Introductions to both Fossil and Recent Plant Taxa /
Cyanobacteria and Stromatolites
Seed Plants in General
! Taxonomy and Plant Classification Databases@
! Australian National Botanic Gardens and Centre for Australian National Biodiversity Research, Canberra: Bryophytes - the world of hornworts, liverworts and mosses.
R.S. Barclay et al. (2013): New methods reveal oldest known fossil epiphyllous moss: Bryiidites utahensis gen. et sp. nov.(Bryidae). In PDF, American Journal of Botany, 100: 2450-2457.
Michael Becker: Moose (in German).
Museum of Paleontology (UCMP), University of California, Berkeley: Introduction to the Bryophyta.
! M.I. Bidartondo et al. (2011): The dawn of symbiosis between plants and fungi. In PDF, Biology Letters.
This is a comprehensive discussion publishing site specially developed for school and college students,
teachers, and learners.
List of 4 Important Fossil Brophytes.
B. Bomfleur et al. (2014): Diverse bryophyte mesofossils from the Triassic of Antarctica. In PDF, see also here.
Jamie Boyer, The New York Botanical Garden:
The Paleoplant Website.
An educational resource for students and teachers studying Earth's history, fossils, and evolution.
! Go to: Bryophytes.
W.R. Buck et al. (2012): Recent literature on bryophytes—115(3). The Bryologist, 115.
! Southern Illinois University, Carbondale: Bryophytes.
C.M. Sean Carrington: The Bryophytes.
! Michael Clayton, Department of Botany,
University of Wisconsin, Madison:
Plant Teaching Collection.
Some image collections. Excellent! Go to:
B.J. Crandall-Stotler and
S.E. Bartholomew-Began (2007):
of Mosses (Phylum Bryophyta). In PDF. Excellent!
In: Flora of North America Editorial Committee (eds): Flora of North America North of Mexico. Volume 27: Bryopsida: Mosses, Part 1, 3–13 pp. Oxford University Press, New York.
This expired link is available through the Internet Archive´s Wayback Machine.
dmoz, the Open Directory Project:
Science: Biology: Flora and Fauna: Plantae:
Bryophyte. See also:
Earth Sciences: Paleontology: Paleobotany: Taxa.
dmoz: Science: Biology: Flora and Fauna: Plantae: Bryophyta.
D. Edwards (2000): The role of Mid-Palaeozoic mesofossils in the detection of early bryophytes. In PDF, Philosophical Transactions of the Royal Society B.
K. Feldberg et al. (2013): Exploring the impact of fossil constraints on the divergence time estimates of derived liverworts. In PDF, Plant Syst. Evol., 299: 585-601. See also here.
B.J. Fletcher et al. (2008): Atmospheric carbon dioxide linked with Mesozoic and early Cenozoic climate change. In PDF, Nat. Geosci., 1: 43-48.
B.J. Fletcher et al. (2005): Fossil bryophytes as recorders of ancient CO2 levels: Experimental evidence and a Cretaceous case study. In PDF.
L.L. Forrest et al. (2006): Unraveling the evolutionary history of the liverworts (Marchantiophyta): multiple taxa, genomes and analyses. Abstract, The Bryologist, 109: 303-334
! J.M. Glime (2013): Meet the Bryophytes. In PDF, Chapt. 2-1. In: Glime, J. M. Bryophyte Ecology. Volume 1. Physiological Ecology. Ebook 2-1-1 sponsored by Michigan Technological University and the International Association of Bryologists.
! J.M. Glime (2007): Bryophyte Ecology. Ebook sponsored by Department of Biological Sciences, Michigan Technological University and the International Association of Bryologists. Excellent!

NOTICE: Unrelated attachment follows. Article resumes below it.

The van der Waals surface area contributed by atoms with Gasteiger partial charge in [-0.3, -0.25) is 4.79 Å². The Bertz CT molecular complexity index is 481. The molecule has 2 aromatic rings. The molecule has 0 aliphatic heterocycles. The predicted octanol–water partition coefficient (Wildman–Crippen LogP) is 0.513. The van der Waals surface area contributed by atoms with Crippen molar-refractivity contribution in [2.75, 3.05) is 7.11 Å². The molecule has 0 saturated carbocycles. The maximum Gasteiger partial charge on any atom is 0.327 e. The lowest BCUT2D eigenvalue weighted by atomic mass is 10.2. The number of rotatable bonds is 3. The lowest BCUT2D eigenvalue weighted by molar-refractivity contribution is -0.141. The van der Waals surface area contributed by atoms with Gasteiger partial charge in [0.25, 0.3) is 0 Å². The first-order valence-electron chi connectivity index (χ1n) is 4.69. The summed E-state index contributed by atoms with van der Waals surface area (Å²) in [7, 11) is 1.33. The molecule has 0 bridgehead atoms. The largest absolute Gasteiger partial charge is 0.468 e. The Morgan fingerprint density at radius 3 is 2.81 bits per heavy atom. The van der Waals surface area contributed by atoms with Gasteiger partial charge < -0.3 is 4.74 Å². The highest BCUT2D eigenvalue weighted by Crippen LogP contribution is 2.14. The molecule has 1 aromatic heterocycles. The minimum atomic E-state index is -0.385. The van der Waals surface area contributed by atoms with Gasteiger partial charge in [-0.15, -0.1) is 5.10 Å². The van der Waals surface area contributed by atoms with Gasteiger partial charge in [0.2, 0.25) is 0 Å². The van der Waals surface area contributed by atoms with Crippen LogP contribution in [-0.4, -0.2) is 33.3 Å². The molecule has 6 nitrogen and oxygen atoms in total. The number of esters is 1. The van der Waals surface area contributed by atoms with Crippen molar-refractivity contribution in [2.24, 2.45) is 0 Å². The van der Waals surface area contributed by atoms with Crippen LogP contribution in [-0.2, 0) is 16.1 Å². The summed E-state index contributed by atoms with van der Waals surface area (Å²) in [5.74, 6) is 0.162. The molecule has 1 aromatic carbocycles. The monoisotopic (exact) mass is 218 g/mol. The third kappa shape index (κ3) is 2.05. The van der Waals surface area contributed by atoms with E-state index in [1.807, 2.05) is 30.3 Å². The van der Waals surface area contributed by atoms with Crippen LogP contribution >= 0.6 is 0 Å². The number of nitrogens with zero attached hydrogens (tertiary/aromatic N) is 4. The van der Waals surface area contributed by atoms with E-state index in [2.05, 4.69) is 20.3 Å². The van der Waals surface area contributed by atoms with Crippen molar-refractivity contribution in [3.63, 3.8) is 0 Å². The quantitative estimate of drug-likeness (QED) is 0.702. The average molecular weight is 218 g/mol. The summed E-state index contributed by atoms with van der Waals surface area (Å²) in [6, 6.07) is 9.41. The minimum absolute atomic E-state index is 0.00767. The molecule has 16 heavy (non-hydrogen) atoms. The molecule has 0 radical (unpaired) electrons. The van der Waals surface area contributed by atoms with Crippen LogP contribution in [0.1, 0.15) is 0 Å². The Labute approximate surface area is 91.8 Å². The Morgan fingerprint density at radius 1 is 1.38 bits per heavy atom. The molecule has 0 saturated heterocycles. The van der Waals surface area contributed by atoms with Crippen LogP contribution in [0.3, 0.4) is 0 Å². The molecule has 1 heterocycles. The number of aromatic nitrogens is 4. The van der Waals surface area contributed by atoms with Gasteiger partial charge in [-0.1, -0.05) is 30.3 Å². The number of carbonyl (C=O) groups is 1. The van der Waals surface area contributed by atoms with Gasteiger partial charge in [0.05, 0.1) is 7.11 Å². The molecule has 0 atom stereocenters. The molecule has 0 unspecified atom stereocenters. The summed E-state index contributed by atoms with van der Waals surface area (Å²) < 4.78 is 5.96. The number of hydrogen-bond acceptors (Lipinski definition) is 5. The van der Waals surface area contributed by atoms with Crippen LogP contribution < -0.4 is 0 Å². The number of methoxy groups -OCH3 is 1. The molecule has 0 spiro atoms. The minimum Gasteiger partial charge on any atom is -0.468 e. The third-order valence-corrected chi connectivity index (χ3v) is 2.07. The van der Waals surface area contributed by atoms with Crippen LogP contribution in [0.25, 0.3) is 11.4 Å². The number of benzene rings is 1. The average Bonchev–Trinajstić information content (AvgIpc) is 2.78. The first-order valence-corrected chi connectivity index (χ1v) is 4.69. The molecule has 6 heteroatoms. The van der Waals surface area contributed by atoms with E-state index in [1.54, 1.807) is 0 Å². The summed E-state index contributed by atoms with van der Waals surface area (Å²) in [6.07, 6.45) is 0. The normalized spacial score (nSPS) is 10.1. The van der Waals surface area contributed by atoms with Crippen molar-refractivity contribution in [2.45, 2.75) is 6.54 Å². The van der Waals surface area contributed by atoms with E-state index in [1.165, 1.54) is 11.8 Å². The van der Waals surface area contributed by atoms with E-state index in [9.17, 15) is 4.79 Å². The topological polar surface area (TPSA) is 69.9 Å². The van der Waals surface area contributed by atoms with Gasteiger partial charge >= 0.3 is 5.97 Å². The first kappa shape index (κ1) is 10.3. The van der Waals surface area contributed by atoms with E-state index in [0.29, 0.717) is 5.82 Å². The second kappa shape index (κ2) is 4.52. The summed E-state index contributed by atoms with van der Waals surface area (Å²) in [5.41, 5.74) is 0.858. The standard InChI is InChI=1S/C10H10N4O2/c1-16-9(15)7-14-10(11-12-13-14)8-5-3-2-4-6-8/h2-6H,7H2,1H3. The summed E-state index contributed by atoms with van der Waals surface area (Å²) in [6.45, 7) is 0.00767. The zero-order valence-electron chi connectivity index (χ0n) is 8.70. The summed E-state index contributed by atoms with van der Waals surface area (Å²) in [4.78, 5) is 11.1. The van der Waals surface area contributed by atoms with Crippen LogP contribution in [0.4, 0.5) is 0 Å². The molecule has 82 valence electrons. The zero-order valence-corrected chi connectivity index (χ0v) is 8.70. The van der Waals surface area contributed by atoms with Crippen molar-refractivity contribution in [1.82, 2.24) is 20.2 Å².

L.E. Graham et al. (2010):
physiological, and stable carbon isotopic evidence that
the enigmatic Paleozoic fossil Prototaxites formed from rolled liverwort mats. In PDF,
American Journal of Botany, 97: 268-275.
! T.N. Taylor et al. (2010): The enigmatic Devonian fossil Prototaxites is not a rolled-up liverwort mat: Comment on the paper by Graham et al.(AJB 97: 268-275). In PDF. See also:
! L.E. Graham et al. (2010): Rolled liverwort mats explain major Prototaxites features: Response to commentaries.
L.E. Graham et al. (2004): Resistant tissues of modern marchantioid liverworts resemble enigmatic Early Paleozoic microfossils. In PDF, PNAS, 101: 11025-11029.
Tomas Hallingbäck and Nick Hodgetts (2000),
Bryophyte Specialist Group
(International Union for Conservation of Nature):
! Mosses, Liverworts and Hornworts. In PDF, 11 MB. As well as the threats and importance of bryophytes, this document explains their habitats and classification details.
Slow download. Snapshots provided by the Internet Archive´s Wayback Machine.
Botanik Online, Hamburg: Bryophyta (Moose) (in German). Snapshot taken by the Internet Archive´s Wayback Machine.
J. Heinrichs et al. (2014): A Jurassic moss from Northeast China with preserved sporophytes. In PDF, see also here.
J. Heinrichs et al. (2011): Kaolakia borealis nov. gen. et sp. (Porellales, Jungermanniopsida): A leafy liverwort from the Cretaceous of Alaska. In PDF, Review of Palaeobotany and Palynology.
! J. Heinrichs et al. (2007): Evolution of leafy liverworts (Jungermanniidae, Marchantiophyta): estimating divergence times from chloroplast DNA sequences using penalized likelihood with integrated fossil evidence. Abstract, Taxon, 56: 31–44. See also here (in PDF).
Rolf Holderegger and Ariel Bergamini, Eidgenössische Forschungsanstalt WSL,
Biodiversität & Naturschutzbiologie (ETH Zürich):
Biologie der Moose und Farne, 1. Moose.
Lecture notes (in German).
! M. Hübers and H. Kerp (2012): Oldest known mosses discovered in Mississippian (late Visean) strata of Germany. In PDF, Geology.
C. Humphreys: Fossil bryophyte proxy contributes to palaeo-atmospheric CO2 predictions. In PDF. See also here.
C. Humphreys: Literature Review: Abiotic and Biotic Influences on the Productivity of Early Land Plants. In PDF. See also here.
M. S. Ignatov et al. (2012): New Bryokhutuliinia species (Bryophyta) with sporophytes from the Upper Jurassic of Transbaikalia. In PDF, Arctoa, 21: 69-78.
Joannes A. Janssens, Minnesota Ground Water Association: Introduction to Bryology. Powerpoint presentation. See also here.
J.A. Janssens (2007): Description of Bryophyte Assemblages of Mesohabitats. In PDF. See also here.
J.A. Janssens (1990): Methods in Quaternary Ecology 11. Bryophytes. In PDF, Geoscience Canada, 17.
T. Katagiri and A. Hagborg (2015): Validation of ordinal and family names for a Triassic fossil liverwort, Naiadita. (Naiaditaceae, Marchantiopsida). In PDF, Phytotaxa, 222: 165-166.
Michael Knee, Ohio State University: The Bryophyta. A version archived by Internet Archive Wayback Machine.
A.S Konopka, P.S. Herendeen and P.R. Crane: Sporophytes and gametophytes of Dicranaceae from the Santonian (Late Cretaceous) of Georgia, USA.
Ari Kornfeld, Natural Perspective: The Plant Kingdom, Mosses and Allies. Snapshot taken by the Internet Archive´s Wayback Machine.
Valentin A. Krassilov (1987): Palaeobotany of the mesophyticum: state of the art. In PDF, Review of Palaeobotany and Palynology, 50: 231-254. A version archived by Internet Archive Wayback Machine.
Shawn Krosnick and Kevin E. Indoe, The New York Botanical Garden: What is a bryophyte anyway?
B. Laenen et al. (2016): Geographical range in liverworts: does sex really matter? In PDF, Journal of Biogeography, 43: 627–635. See also here (abstract).